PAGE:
Communication lessons from air disasters

I’ve always had a morbid fascination for air disasters.  (Don’t ask me why; I have no idea.)  I’m fascinated by shows such as Air Disasters, Why Planes Crash,  and Mayday: Air Disasters.  Whenever I hear about a plane going down, I’ll start thinking about what happened, clues, what might have caused it, and so on.  There are times when I think I should have gotten a job with the NTSB.

Greg Moore has some publications in which he talks about lessons learned from aircraft accidents; his book partially discusses these lessons.  He also has an excellent SQL Saturday presentation titled “Who’s Flying The Plane?” which talks about lessons learned from air disasters and how they can apply to IT.  Go check it out if you have a chance; Greg gives a great presentation!

For the purposes of this article, however, I want to concentrate on a particular topic: how communication — or, the lack of — either contributed to or was the root cause of a disaster.

Last night, I watched an episode of Air Disasters that talked about the plane crash that took the life of professional golfer Payne Stewart. The plane went down after the cabin depressurized (the cause of which was never determined), the crew became incapacitated, and the plane ran out of fuel. What made it interesting to me was that bad documentation might have been one of the contributing factors to the accident. After the cabin lost pressure, the crew likely consulted a checklist, as is standard procedure for nearly any cockpit activity or incident. The checklist was poorly written and unclear. What should have been the very first instruction was, “put on your oxygen mask.” It was not. By the time the crew got to that instruction, it was too late; they were overcome by hypoxia.

It reminded me of a tenet that I preach in my documentation presentation: if, in a step-by-step instruction, an instruction cannot be understood within a few seconds, it has failed.

I also remember another Air Disasters episode that focused on Avianca Flight 52.  In January of 1990, the plane, a Boeing 707 carrying 158 people, crashed on approach to Kennedy Airport in New York after running out of fuel, killing 73 people.  There were numerous communication issues during the flight.  Had any one of them been addressed, chances are the disaster never would have occurred.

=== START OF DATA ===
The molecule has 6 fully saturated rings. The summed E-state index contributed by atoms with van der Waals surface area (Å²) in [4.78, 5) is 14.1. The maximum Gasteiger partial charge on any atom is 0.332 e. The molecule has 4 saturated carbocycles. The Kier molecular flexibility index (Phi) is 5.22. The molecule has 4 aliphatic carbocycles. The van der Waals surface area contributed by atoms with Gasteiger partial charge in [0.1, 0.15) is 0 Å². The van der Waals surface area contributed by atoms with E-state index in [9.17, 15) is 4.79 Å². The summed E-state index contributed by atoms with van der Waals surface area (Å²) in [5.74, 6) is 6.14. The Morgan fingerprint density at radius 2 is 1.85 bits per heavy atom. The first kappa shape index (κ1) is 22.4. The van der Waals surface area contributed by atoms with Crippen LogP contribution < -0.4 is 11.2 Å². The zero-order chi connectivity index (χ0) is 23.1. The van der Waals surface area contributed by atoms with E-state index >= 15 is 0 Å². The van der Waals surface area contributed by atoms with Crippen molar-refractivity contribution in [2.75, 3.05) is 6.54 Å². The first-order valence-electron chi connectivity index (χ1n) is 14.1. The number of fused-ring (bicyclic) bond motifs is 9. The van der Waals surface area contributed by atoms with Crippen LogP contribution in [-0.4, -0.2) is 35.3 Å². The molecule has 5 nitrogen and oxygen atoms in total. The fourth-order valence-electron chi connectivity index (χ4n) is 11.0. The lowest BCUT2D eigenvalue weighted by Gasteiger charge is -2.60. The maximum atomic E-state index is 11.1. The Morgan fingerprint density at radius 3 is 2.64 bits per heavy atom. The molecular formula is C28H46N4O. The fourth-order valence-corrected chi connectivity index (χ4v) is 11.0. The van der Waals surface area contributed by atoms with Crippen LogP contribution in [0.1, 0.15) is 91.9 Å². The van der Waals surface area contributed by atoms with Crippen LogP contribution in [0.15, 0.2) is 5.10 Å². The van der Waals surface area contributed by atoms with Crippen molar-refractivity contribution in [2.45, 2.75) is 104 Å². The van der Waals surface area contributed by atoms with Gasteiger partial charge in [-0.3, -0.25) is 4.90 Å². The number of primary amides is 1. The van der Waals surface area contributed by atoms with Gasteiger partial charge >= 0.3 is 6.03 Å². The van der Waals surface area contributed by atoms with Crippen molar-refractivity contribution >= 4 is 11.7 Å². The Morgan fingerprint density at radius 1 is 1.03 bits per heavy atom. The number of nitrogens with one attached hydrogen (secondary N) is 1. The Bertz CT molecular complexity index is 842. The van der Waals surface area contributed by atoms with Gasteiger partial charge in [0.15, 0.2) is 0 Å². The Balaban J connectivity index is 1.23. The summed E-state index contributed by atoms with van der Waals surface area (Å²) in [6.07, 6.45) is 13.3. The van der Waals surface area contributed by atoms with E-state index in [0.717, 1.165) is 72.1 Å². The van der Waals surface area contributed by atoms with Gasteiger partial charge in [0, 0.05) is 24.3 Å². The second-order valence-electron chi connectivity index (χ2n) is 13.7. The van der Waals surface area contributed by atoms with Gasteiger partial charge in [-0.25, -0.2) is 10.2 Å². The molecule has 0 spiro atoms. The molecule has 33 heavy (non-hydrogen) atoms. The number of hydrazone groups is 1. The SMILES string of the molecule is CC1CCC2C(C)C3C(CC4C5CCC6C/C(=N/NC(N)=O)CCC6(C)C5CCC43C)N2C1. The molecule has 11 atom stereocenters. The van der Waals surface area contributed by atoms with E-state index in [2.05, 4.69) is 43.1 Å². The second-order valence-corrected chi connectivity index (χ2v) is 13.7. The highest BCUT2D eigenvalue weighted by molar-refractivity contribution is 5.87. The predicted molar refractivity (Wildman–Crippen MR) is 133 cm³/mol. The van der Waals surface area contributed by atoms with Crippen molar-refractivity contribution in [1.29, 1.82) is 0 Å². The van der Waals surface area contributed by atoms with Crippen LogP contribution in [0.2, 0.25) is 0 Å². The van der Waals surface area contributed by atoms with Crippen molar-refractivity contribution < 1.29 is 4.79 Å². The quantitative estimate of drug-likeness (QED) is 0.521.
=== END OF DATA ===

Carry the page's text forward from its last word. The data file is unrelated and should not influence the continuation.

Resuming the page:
How often have you been involved in some kind of activity where things were miscommunicated?  How well did those activities go?  I’m guessing that they didn’t go well.  How often have they happened when deadlines were approaching?  What was the mood of your organization?  I’ll guess that it was likely one of high stress and low morale.  And during that time, how smoothly did things go?  Probably not very.  I’ll bet that plenty of mistakes were made.

I’m painting this picture within a business environment.  Imagine what these conditions are like when people’s lives are at stake.

The number of disasters that have occurred from poor communication are countless; entire studies have been dedicated to the subject.  Indeed, numerous solutions and subcategories related to miscommunication have been devised.  The airline industry developed the process of crew resource management.  Extensive research has been done on the phenomenon known as groupthinkEven simple measures such as checklists have been studied and implemented.

The moral of the story: good communication, including documentation, is critical. The consequences of it can have adverse effects. At best, bad communication can disrupt your business. At worst, it can cost lives.

Testing something? What’s the test plan?

Imagine if you will that you’ve been asked to test a product. The product could be anything — software, a car, a kitchen appliance, a piece of sports equipment, whatever. For the purposes of this article, we’ll say you’re working at some company, and you’ve been asked to test a piece of software.

You’re told to go into an application, and you’re given this instruction.

“Okay, test it and see if it works.”

That’s it.

How would you feel? Vague? Confused? Frustrated? Abandoned? All of the above? Something else?

Well, I, myself, have been put into this situation more times than I care to admit. It’s one of the most frustrating job situations I’ve ever been thrust into.

What, exactly, constitutes “see if it works”? I could simply start the application, see if it starts, and say, “okay, it works.” I suspect that that’s not what the people who make the request are looking for. Yet time and again, I get a request from a developer or a designer to test something, and that’s the only instruction I’m given.

And it’s frustrating like you wouldn’t believe.